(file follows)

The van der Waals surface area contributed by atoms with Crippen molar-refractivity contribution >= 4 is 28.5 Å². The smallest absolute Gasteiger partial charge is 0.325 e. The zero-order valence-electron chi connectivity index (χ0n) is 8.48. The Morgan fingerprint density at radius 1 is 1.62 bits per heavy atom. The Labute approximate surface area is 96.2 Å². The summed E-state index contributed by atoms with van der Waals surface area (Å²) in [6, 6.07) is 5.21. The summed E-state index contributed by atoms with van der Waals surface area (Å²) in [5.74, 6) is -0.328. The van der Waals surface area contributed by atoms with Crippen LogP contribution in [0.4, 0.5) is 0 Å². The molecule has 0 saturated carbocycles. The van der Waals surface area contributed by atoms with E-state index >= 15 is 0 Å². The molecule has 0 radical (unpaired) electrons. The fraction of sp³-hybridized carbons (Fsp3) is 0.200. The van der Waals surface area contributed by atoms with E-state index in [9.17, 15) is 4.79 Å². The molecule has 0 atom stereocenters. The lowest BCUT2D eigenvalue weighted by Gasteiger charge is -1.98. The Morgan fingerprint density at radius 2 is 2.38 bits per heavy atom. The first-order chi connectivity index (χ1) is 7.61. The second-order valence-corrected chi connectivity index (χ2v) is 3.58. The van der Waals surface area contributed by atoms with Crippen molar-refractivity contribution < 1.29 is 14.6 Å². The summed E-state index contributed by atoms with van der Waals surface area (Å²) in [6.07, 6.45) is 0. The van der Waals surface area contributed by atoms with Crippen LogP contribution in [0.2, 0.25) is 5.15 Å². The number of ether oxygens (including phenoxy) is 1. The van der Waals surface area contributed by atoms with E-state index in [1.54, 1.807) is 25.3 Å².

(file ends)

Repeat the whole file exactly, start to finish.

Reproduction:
The van der Waals surface area contributed by atoms with Crippen molar-refractivity contribution >= 4 is 28.5 Å². The smallest absolute Gasteiger partial charge is 0.325 e. The zero-order valence-electron chi connectivity index (χ0n) is 8.48. The Morgan fingerprint density at radius 1 is 1.62 bits per heavy atom. The Labute approximate surface area is 96.2 Å². The summed E-state index contributed by atoms with van der Waals surface area (Å²) in [6, 6.07) is 5.21. The summed E-state index contributed by atoms with van der Waals surface area (Å²) in [5.74, 6) is -0.328. The van der Waals surface area contributed by atoms with Crippen LogP contribution in [0.4, 0.5) is 0 Å². The molecule has 0 saturated carbocycles. The van der Waals surface area contributed by atoms with E-state index >= 15 is 0 Å². The molecule has 0 radical (unpaired) electrons. The fraction of sp³-hybridized carbons (Fsp3) is 0.200. The van der Waals surface area contributed by atoms with E-state index in [9.17, 15) is 4.79 Å². The molecule has 0 atom stereocenters. The lowest BCUT2D eigenvalue weighted by Gasteiger charge is -1.98. The Morgan fingerprint density at radius 2 is 2.38 bits per heavy atom. The first-order chi connectivity index (χ1) is 7.61. The second-order valence-corrected chi connectivity index (χ2v) is 3.58. The van der Waals surface area contributed by atoms with Crippen molar-refractivity contribution < 1.29 is 14.6 Å². The summed E-state index contributed by atoms with van der Waals surface area (Å²) in [6.07, 6.45) is 0. The van der Waals surface area contributed by atoms with Crippen LogP contribution in [0.2, 0.25) is 5.15 Å². The number of ether oxygens (including phenoxy) is 1. The van der Waals surface area contributed by atoms with E-state index in [1.54, 1.807) is 25.3 Å².